Hayley Wickenheiser: ‘You Sign A Contract With Pain When You Become A Pro Athlete'

At 37 years old, Hayley Wickenheiser is the oldest active member of the Canadian Women's National Hockey Team and has four Olympic gold medals and seven gold World Championship titles under her belt.

Hayley Wickenheiser is regarded by some as the best female hockey player of all time. At 37 years old, she’s the oldest active member of the Canadian Women's National Hockey Team and has four Olympic gold medals and seven gold World Championship titles under her belt.

But for Wickenheiser, winning sometimes comes at a painful cost. In addition to a painful foot injury, Wickenheiser sometimes suffers from back pain. In collaboration with Robax, we sat down with Wickenheiser to talk about that pain, recovery and the sport she loves.

*This interview has been edited for length

You've been part of one of sport's longest running and most intense rivalries — Canada vs. the U.S.A. in women's hockey — how physically taxing have those games been over the years?

Those games take everything out of you physically. If you're not completely exhausted at the end of a Canada-U.S. game then you haven't played hard enough. Whether it's the finals at Worlds or the Olympics, nobody wants to give an inch. There aren't many things that I've done outside of playing big minutes in a Canada-U.S. game that's more physically demanding.

At the 2013 world championships you had to sit out a number of games because of a back injury. What happened?

It was a little bit of a (lumbar) disc bulge, which led to a bit of a wrench in my back and there's probably nothing worse than back pain. The pain was incredible.

When that happened what sort of things did you do to recover?

The biggest thing with back injuries are core work and stability. Hockey's a game of torque -- you're constantly twisting yourself and your spine and you’re left with a lot of imbalances at the end of a season. My sole focus has been a ton of core and balance work so that I can rehabilitate (the) chain from my foot through my knee through my back so I don't have a recurring major back injury.

How much pain do you have to deal with day-to-day?

From a back perspective, none, until I tweak it. There've been a couple instances in my playing career when I been laid out on the couch for two days straight...and can't sleep -- rolling around in incredible back pain until I get it settled down. So I've been there. I guess it's just a thing where you sign a contract with pain when you become a pro athlete.

You sign a contract with pain when you become a pro athlete.

What are three things you do to manage back pain in your life?

1) Core (workouts) and tons of (them). People think core is just abs but (it) includes activating and strengthening all the small muscles in your back along your spinal cord.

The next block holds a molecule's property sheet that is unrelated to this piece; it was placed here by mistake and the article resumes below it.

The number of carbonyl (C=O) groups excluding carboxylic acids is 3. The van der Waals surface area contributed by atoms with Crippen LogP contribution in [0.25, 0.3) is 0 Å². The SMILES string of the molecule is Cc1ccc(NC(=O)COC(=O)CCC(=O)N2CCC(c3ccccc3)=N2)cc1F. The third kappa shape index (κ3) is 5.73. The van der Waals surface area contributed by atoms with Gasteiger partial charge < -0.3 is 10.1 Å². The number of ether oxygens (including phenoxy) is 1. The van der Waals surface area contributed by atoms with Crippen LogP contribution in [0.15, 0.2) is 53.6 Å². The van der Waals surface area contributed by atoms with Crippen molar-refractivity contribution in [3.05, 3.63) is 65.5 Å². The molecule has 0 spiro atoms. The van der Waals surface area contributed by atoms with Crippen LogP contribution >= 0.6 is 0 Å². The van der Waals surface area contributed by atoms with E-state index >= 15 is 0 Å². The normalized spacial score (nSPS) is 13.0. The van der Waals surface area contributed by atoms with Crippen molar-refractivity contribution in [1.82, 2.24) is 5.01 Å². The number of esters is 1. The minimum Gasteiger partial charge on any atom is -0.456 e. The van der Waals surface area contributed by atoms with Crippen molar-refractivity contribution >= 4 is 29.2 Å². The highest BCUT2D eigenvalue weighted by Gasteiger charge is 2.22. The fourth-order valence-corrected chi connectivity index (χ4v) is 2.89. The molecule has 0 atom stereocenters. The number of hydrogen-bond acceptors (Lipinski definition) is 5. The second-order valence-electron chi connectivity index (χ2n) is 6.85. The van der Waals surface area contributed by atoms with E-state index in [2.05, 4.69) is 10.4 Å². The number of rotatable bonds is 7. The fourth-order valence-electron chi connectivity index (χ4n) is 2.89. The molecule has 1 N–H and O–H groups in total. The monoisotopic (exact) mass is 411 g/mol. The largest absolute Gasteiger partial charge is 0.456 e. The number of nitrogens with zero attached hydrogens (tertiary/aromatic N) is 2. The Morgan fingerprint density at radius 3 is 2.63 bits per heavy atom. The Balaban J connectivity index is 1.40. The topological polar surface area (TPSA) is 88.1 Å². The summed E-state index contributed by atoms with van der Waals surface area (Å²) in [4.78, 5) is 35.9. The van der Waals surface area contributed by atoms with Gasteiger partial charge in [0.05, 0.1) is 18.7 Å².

2) I unweight, meaning I swim and do weight-bearing training to unload my joints and give my body a break. It’s also great for recovery.

3) I try to listen to my body. When I feel like I am getting, what I call 'back-teria," I get on it right away which includes making sure I'm getting soft tissue work to relax the area. (I) do my stabilization exercises, light movement work, hydrate really well and rest or modify my training if needed.

What can the average person, someone without perhaps the access to knowledgeable health practitioners like doctors, therapists and trainers, do to manage pain?

I have many tips. I always say that number one, pain changes you. You don't think clearly when you're in pain. You don't function clearly in your life. You don't make good decisions when you're in pain. You're irritable, emotional.

So number one, when you're in pain the most important thing is to try to get out of pain. I'm not a big fan of taking drugs at all for getting out of pain. I try to avoid drugs at all costs, however, there is definitely a time and a place where medicine works for pain and I think that when you're in pain you shouldn't sacrifice because you don't want to take something that can help you.

The next thing is to be able to find good health providers that can help you. The one thing I would never recommend with a back injury (is) laying down and doing nothing.

Wickenheiser aims to play in the 2018 Winter Games in Pyeongchang, South Korea. But on top of that, the decorated athlete is finishing her masters degree in medical science at the University of Calgary and is working towards a career in medicine.

Robax not only stops pain but also reduces back spasms by relaxing tight muscles. Proudly made in Canada. We have your back.

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